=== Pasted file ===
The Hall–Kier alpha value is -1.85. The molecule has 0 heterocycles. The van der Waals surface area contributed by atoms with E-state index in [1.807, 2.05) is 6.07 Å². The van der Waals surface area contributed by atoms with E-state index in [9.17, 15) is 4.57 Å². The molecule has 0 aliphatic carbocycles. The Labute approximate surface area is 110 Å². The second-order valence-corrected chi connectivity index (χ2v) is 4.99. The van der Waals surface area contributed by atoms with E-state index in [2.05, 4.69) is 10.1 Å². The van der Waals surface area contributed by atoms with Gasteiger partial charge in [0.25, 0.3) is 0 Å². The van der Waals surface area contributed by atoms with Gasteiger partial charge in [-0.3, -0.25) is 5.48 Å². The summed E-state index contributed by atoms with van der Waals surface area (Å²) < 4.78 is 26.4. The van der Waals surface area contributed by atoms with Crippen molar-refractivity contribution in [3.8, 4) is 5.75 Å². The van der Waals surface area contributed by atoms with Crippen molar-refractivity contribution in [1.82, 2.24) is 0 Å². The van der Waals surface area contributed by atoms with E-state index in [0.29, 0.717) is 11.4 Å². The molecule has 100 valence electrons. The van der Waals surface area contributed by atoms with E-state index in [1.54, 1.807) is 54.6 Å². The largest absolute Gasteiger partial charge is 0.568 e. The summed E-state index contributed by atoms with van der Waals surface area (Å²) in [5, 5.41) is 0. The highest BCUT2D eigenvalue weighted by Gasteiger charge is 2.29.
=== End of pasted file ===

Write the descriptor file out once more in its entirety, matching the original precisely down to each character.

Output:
The Hall–Kier alpha value is -1.85. The molecule has 0 heterocycles. The van der Waals surface area contributed by atoms with E-state index in [1.807, 2.05) is 6.07 Å². The van der Waals surface area contributed by atoms with E-state index in [9.17, 15) is 4.57 Å². The molecule has 0 aliphatic carbocycles. The Labute approximate surface area is 110 Å². The second-order valence-corrected chi connectivity index (χ2v) is 4.99. The van der Waals surface area contributed by atoms with E-state index in [2.05, 4.69) is 10.1 Å². The van der Waals surface area contributed by atoms with Gasteiger partial charge in [0.25, 0.3) is 0 Å². The van der Waals surface area contributed by atoms with Gasteiger partial charge in [-0.3, -0.25) is 5.48 Å². The summed E-state index contributed by atoms with van der Waals surface area (Å²) < 4.78 is 26.4. The van der Waals surface area contributed by atoms with Crippen molar-refractivity contribution in [3.8, 4) is 5.75 Å². The van der Waals surface area contributed by atoms with Crippen molar-refractivity contribution in [1.82, 2.24) is 0 Å². The van der Waals surface area contributed by atoms with E-state index in [0.29, 0.717) is 11.4 Å². The molecule has 100 valence electrons. The van der Waals surface area contributed by atoms with E-state index in [1.54, 1.807) is 54.6 Å². The largest absolute Gasteiger partial charge is 0.568 e. The summed E-state index contributed by atoms with van der Waals surface area (Å²) in [5, 5.41) is 0. The highest BCUT2D eigenvalue weighted by Gasteiger charge is 2.29.